Associate Professor Cristina Rocha is an ARC Future Fellow and Director of the Religion and Society Research Cluster, Western Sydney University, Australia. She co-edits the Journal of Global Buddhism and the Religion in the Americas series, Brill. Her research focuses on the intersections of globalisation, migration and religion. Her publications include: John of God: The Globalisation of Brazilian Faith Healing (Oxford University Press, forthcoming), The Diaspora of Brazilian Religions (with M. Vásquez, Brill, 2013), Buddhism in Australia (with M. Barker, Routledge, 2010), Zen in Brazil: The Quest for Cosmopolitan Modernity (Hawaii University Press, 2006).
“‘I love Hillsong and Australia!’: Young Brazilians’ Fascination with the Global North”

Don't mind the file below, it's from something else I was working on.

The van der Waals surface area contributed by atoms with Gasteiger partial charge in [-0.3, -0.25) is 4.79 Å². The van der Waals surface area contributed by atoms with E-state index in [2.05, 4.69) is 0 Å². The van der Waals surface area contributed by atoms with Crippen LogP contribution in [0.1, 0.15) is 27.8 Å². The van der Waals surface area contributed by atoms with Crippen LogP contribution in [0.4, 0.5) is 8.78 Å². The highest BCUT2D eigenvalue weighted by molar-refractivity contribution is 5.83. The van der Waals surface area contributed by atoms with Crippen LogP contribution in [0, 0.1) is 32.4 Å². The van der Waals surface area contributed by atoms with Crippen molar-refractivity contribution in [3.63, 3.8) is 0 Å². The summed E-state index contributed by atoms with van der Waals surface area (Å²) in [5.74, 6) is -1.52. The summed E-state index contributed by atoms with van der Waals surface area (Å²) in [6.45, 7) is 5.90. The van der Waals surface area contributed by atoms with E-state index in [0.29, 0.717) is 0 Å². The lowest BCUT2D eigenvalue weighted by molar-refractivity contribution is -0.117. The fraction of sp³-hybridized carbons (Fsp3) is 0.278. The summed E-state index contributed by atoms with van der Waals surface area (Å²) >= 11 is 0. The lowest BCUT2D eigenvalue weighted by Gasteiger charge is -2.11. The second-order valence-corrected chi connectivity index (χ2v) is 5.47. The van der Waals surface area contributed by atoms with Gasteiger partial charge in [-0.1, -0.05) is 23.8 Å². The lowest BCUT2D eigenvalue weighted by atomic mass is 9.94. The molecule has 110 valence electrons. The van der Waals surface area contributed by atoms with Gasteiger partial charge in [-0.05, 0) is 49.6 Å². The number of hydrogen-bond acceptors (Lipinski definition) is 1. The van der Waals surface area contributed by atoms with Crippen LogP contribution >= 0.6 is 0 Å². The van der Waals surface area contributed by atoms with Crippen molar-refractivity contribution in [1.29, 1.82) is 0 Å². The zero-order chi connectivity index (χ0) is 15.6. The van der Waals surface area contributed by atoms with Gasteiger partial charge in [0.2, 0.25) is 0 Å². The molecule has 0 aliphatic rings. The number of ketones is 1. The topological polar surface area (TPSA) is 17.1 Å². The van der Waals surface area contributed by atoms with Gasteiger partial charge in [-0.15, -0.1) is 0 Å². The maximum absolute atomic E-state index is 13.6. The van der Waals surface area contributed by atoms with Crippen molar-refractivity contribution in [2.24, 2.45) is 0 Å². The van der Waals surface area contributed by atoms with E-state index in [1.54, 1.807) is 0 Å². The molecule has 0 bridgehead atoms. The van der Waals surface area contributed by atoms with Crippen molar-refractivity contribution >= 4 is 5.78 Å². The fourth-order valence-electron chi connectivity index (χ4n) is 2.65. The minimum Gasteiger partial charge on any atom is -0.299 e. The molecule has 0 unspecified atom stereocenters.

Brazil is the largest Pentecostal country in the world and is the home of several global megachurches. Yet many young Brazilians are flocking to Australia to experience Hillsong services and study in its college. This paper investigates the presence of Hillsong in Brazil and the forces that attract young Brazilians to Australia to experience the megachurch in its home soil. Drawing on two years of research in Australia and Brazil, I argue that young Brazilians’ fascination with the Australian megachurch is due two overlapping reasons. First, in its slick presentation (pastors’ and bands’ way of dressing and speaking; services which are like rock concerts; professional production values of church services) and material culture (flyers and conference booklets created by skilled graphic designers), Hillsong emphasises fashion, excitement and youth cultures. Australia’s own status in Brazil as a ‘First World’ country means that it is imagined as a perfect place, by contrast with Brazil: its streets are clean and safe, its locals are completely honest, its public transport works well, it lacks class divisions, and it is technologically sophisticated. Hillsong’s endeavour to accomplish its motto of ‘excellence’ in every aspect of its enterprise just adds to this imaginary of perfection that fascinates young Brazilians. Overall, this paper shows a multi-polar cartography of religious globalisation. Rather than a one-way process of ‘reverse missionisation’ (where Global South Christians travel to convert the now secular Global North), the spread of Christianity in the era of globalisation is actually rhizomatic, in that peripheries and semi-peripheries can become centres and vice-versa. As colonial and settler societies, Brazil and Australia received flows of Pentecostalism from the US and Europe, but in the past decade flows have moved sideways as Australia has become a centre of new ways of being Pentecostal for young Brazilians.